One reason many people move to Puyallup is because of its highly regarded schools, which boast high on-time graduation rates and innovative programs.
But Puyallup’s dirty little secret is that about one-fifth of its 20,000 students are consigned to spend all or part of their day in the district’s 220 portable classrooms, many of which are hidden behind schools and largely invisible to passers-by. Puyallup has more portables than any district in the state – even though it’s only the ninth largest.
Portables can be a useful way to deal with student population growth spurts. But they’re inefficient, costly and not meant to be part of a long-term solution. Portables cost more to heat, cool and maintain, and they have only about a fifth the life span of a school building. Many have no bathrooms, and security – a growing concern for many parents – is hard to provide in the sometimes far-flung campus “portable farms.”
Passage of the district’s $279.6 million bond Feb. 12 won’t get rid of all the portables, but it will start making a dent in the number. District officials say it would allow them to discontinue using about 90 portables.
The bond measure, which requires 60 percent approval to pass, is badly needed not just to accommodate current students but also to help prepare for expected growth. By the 2017-18 school year, the district projects 1,163 more elementary students, 324 fewer junior high students and 506 more high school students. It’s only a matter of time before a fourth comprehensive high school is needed.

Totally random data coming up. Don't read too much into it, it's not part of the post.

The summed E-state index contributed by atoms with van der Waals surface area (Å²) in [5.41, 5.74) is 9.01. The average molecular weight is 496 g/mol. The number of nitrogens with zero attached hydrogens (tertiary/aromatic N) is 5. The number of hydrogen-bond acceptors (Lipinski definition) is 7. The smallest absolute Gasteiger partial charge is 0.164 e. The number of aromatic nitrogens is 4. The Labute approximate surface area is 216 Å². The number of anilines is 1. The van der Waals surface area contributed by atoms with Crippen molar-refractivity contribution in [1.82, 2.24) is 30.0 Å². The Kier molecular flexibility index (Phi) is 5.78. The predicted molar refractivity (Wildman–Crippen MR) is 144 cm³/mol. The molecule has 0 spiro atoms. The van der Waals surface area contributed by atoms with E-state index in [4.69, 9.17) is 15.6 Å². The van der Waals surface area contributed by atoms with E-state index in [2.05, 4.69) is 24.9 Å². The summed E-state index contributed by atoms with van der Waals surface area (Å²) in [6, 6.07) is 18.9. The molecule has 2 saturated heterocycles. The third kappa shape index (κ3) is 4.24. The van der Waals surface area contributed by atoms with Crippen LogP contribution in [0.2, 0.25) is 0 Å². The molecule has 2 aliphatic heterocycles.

Among the things the bond would do: replace or remodel four elementary schools to accommodate 750 students each, make repairs and improvements to three other elementaries, add classrooms to all three comprehensive high school, purchase computer equipment and equalize technology access throughout the district.
The cost would be about $148 per year to the owner of a $200,000 home. But maintaining the quality of Puyallup schools and preparing for future growth – so important to property value – is a wise investment.
Even more important is providing a safe, welcoming environment for children to learn and prepare for future careers. Why should they have to carry their lunch trays in the rain to a portable classroom? Or brave the elements to get to a bathroom? Or not have equal access to computer technology with students in newer schools?
The district has been a good steward of taxpayer money, refinancing existing long-term debt to save $23.2 million. Puyallup voters rejected bond requests in 2007 and 2009. They should support this one and start getting rid of the blasted portables.
Students sound off
Students at Puyallup, Rogers and Emerald Ridge high schools created an imaginative video, “Follow the apple,” asking for voter support of the Feb. 12 bond measure. Go to youtube/TGRAmA4TqTg.